The Department of Trade and Industry (DTI) has announced its decision to provide 25 projects across the country with an extra £15 million, the equivalent of fronting 50% of costs for each project’s total value. A further £3 million will be donated to INEX, a microsystems and nanotechnology facility for industry in Newcastle.

DTI minister Nigel Griffiths said that the Government wanted to give organisations the opportunity to adopt this new technology as the effects would be positive for both British: “Nanotechnology is an important and exciting emerging technology – one that has the capacity to improve daily life for us all. These grants will form part of a range of Government schemes to support this key growth area.”

These grants have been allocated as part of the Government’s £90 million initiative to support micro and nanotechnology applied research programmes, while boosting the creation of new nanotechnology facilities across the UK.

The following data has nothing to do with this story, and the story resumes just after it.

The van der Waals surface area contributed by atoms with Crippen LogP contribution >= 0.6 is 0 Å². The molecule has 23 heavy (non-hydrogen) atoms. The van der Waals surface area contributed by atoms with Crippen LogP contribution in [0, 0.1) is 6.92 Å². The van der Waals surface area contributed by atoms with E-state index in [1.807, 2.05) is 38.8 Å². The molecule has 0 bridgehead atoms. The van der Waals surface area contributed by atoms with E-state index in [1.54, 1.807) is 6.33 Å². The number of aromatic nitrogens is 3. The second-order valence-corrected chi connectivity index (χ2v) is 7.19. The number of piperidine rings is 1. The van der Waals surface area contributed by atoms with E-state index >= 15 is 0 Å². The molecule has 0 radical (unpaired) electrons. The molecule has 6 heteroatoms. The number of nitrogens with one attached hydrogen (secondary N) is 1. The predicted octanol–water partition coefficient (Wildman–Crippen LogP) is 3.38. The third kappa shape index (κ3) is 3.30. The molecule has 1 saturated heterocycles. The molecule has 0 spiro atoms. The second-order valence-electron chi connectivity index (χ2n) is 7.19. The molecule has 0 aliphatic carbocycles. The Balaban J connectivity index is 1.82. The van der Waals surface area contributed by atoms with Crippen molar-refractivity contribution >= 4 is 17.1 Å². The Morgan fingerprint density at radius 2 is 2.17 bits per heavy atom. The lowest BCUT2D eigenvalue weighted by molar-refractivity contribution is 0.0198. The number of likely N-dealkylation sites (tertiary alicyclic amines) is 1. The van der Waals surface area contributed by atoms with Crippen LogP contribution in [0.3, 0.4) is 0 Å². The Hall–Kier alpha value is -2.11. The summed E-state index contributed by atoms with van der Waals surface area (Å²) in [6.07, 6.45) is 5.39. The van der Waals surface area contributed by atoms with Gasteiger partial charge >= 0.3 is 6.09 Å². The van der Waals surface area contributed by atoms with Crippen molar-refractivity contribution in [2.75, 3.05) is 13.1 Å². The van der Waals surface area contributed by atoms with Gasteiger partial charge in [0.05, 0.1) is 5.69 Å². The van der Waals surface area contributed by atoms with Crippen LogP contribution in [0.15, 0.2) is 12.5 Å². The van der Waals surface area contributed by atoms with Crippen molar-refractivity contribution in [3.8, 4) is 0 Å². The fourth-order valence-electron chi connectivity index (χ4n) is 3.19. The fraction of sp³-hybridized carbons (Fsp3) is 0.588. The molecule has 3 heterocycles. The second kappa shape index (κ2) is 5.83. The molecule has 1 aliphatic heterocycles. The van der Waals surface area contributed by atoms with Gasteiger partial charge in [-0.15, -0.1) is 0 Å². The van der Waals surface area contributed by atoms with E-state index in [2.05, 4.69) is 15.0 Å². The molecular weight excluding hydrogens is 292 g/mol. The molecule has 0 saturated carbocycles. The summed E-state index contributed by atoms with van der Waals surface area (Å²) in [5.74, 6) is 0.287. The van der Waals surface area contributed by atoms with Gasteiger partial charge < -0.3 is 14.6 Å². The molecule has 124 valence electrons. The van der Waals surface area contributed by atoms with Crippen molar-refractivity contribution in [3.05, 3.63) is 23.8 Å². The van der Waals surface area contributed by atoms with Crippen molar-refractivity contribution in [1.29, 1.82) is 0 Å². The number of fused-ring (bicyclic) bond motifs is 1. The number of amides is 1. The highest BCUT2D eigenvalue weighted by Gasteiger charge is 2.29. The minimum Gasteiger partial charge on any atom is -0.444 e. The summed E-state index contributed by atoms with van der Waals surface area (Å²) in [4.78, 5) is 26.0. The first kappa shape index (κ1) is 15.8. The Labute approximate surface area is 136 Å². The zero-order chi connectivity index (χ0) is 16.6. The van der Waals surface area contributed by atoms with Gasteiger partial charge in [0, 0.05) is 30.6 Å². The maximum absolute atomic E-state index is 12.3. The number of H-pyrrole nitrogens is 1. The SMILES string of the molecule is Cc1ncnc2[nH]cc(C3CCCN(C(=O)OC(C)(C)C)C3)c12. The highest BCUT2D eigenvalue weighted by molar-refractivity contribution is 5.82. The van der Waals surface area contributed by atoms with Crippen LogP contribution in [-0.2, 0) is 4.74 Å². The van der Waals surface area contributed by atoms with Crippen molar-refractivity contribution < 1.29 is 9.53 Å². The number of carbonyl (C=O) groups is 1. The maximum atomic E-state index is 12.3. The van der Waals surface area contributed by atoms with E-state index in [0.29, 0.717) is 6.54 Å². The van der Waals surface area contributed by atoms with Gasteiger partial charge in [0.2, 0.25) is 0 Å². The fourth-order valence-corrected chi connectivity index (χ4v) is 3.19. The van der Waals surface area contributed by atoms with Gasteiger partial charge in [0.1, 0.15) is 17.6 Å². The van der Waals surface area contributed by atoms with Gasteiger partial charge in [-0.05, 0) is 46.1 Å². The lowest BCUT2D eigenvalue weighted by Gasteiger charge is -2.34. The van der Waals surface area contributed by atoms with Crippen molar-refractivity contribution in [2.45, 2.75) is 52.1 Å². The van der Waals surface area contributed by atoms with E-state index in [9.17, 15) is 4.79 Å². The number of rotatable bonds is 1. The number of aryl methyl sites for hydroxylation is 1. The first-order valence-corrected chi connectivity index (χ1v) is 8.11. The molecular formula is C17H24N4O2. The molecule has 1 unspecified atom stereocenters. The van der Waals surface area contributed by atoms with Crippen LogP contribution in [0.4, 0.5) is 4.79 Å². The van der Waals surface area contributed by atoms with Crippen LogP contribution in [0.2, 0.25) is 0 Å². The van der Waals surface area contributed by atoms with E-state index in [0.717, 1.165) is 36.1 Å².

In order to raise awareness of nanotechnology in UK industries and help companies trying to move into this new sector, the Government has also set up the UK Micro and Nanotechnology Network (MNT Network).

Chairman of the MNT Network, Hugh Clare, said that these grants and those to follow would help to secure the UK’s place as a world leader in the emerging field: “The commercial exploitation of nanotechnologies presents a great opportunity for UK business. A well funded and supported nanotechnology sector means more high quality research, more sustainable jobs and increased wealth creation.”

Science Minister Lord Sainsbury announced last year the Government’s micro and nanotechnology manufacturing initiative after an independent study by the Royal Society and Royal Academy of Engineering confirmed that the technology had considerable environmental (see related story), health and safety, and ethical and social benefits.

By Jane Kettle

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